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Apple issues urgent security fixes for iPhones, iPads and Macs — update now

A blue iPhone 13 held in front of green foliage
(Image credit: Tom's Guide)

If you've got an Apple device, update its operating system now.

Apple this week pushed out updates for iPhones, iPads, Macs, Apple TV devices and Apple Watches. One flaw under active attack was patched in macOS, iOS/iPadOS 14, watchOS and tvOS, although it had already been fixed in iOS 15 and iPadOS 15.

Many of the security vulnerabilities being fixed are quite serious, and you can bet hackers and other miscreants are already trying to exploit them, so don't sit on these updates.

How to update an iPhone, Mac or iPad

On iPhones and iPads, you can install the updates by going to Settings > General > Software Update. If you're still on iOS 14, you'll also see an option to upgrade to iOS 15, but you don't have to take it — more on that below.

On a Mac, you should see a notification that a software update is available. If not, then click the Apple icon in the top left of the screen to open the main menu, click System Preferences and then Software Update. 

If you check off the box labeled "Automatically keep my Mac up to date," then you won't need to worry about any of this.

Which devices get which patches

Here's which Apple devices should be upgraded to what:

  • iPhone: iOS 15.1 or iOS 14.8.1
  • iPad: iPadOS 15.1 or iPadOS 14.8.1
  • Mac: macOS Monterey 12.0.1 or Big Sur 11.6.1. Macs running macOS 10.15 Catalina should install security update 2021-007
  • Apple Watch: watchOS 8.1
  • Apple TV: tvOS 15.1

Dozens of security vulnerabilities

Even Apple's just-released macOS upgrade, Monterey, got a day-one upgrade to version 12.0.1  to fix nearly 40 security issues. 

Among them were two concerning gameplay data and reported earlier this year by Russian researcher Denis Tokarev, who called out Apple last month for ignoring those issues as well as two others.

Surprisingly, those flaws were not patched in an upgrade to macOS Big Sur, which saw about 20 flaws fixes and brings the previous Mac OS to version 11.6.1. Nor were they fixed in a security update for macOS Catalina, which also saw about 20 fixes but didn't get a new version number.

One flaw being attacked by hackers

The flaws already under active attack received the catalog number CVE-2021-30883 and involves a memory-corruption issue that could lead to "arbitrary code execution" — that's hacking to you and me — with kernel privileges, the highest level of system power. 

It's not clear how this is being exploited or by whom. Nor is it clear why this flaw was patched on Oct. 11 with iOS 15.0.2 and iPadOS 15.0.2 but not on Apple's other operating systems until this week.

Many of the other flaws also allow arbitrary code execution if the device opens a poisonous website, PDF or image file. Some also involve kernel privileges, which get right at the gut of Apple's closely related operating systems. Others involve escalating privileges, wherein a user or process with limited abilities gains greater powers.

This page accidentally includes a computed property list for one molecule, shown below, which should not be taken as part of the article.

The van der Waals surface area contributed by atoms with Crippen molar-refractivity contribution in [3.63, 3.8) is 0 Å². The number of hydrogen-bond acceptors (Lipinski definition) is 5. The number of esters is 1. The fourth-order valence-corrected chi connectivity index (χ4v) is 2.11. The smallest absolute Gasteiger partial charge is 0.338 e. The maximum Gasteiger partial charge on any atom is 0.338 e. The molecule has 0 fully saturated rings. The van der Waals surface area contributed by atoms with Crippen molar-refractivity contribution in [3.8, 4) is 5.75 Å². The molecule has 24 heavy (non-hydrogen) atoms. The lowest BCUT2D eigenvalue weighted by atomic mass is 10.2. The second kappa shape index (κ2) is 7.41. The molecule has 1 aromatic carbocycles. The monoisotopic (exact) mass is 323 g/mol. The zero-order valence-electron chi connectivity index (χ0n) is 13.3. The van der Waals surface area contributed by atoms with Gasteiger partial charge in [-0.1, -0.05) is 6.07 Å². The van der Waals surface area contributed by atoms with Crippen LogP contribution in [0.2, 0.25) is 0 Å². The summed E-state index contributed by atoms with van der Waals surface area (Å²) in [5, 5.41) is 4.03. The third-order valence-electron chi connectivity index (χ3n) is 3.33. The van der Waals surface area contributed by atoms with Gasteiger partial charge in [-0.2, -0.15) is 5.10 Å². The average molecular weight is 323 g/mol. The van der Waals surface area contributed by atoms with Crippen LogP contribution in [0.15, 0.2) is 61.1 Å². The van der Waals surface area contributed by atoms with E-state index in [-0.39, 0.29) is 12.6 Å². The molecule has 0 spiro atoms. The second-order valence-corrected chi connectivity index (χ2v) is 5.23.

Do older Apple devices get fixes?

Apple's unstated but long-practiced policy is to provide fixes for the current Mac operating system (now Monterey) as well as the two previous ones (now Big Sur and Catalina). That probably means macOS 10.14 Mojave won't get any more security updates — the most recent one it got was in July.

However, Apple is making good on its newly-announced policy of providing security updates for iOS 14, the predecessor to iOS 15. Both iPhone operating systems, as well as their iPad counterparts, get security patches.

But as with the Mac patches, the older operating systems don't get all the fixins. The iOS 15 and iPadOS 15 update to version 15.1  patches 22 flaws, the iOS 14 and iPadOS 14 one to version 14.8.1 only 12. It's possible that some of the flaws left out are unique to iOS 15; after all, two patched iOS 14 flaws appear to be restricted to that OS.

The three-year-old iOS 12, which got a security patch a month ago, didn't receive one this week. Apple has been unofficially supporting iOS 12 long past its sell-by date because many devices — including the iPhone 5, iPhone 6 and 6 Plus, iPad minis 2 and 3 and first-generation iPad Air — can't upgrade to iOS 13 or later. We'll see whether Apple sneaks out a patch for iOS 12 in the coming weeks.

Paul Wagenseil

Paul Wagenseil is a senior editor at Tom's Guide focused on security and privacy. He has also been a dishwasher, fry cook, long-haul driver, code monkey and video editor. He's been rooting around in the information-security space for more than 15 years at FoxNews.com, SecurityNewsDaily, TechNewsDaily and Tom's Guide, has presented talks at the ShmooCon, DerbyCon and BSides Las Vegas hacker conferences, shown up in random TV news spots and even moderated a panel discussion at the CEDIA home-technology conference. You can follow his rants on Twitter at @snd_wagenseil.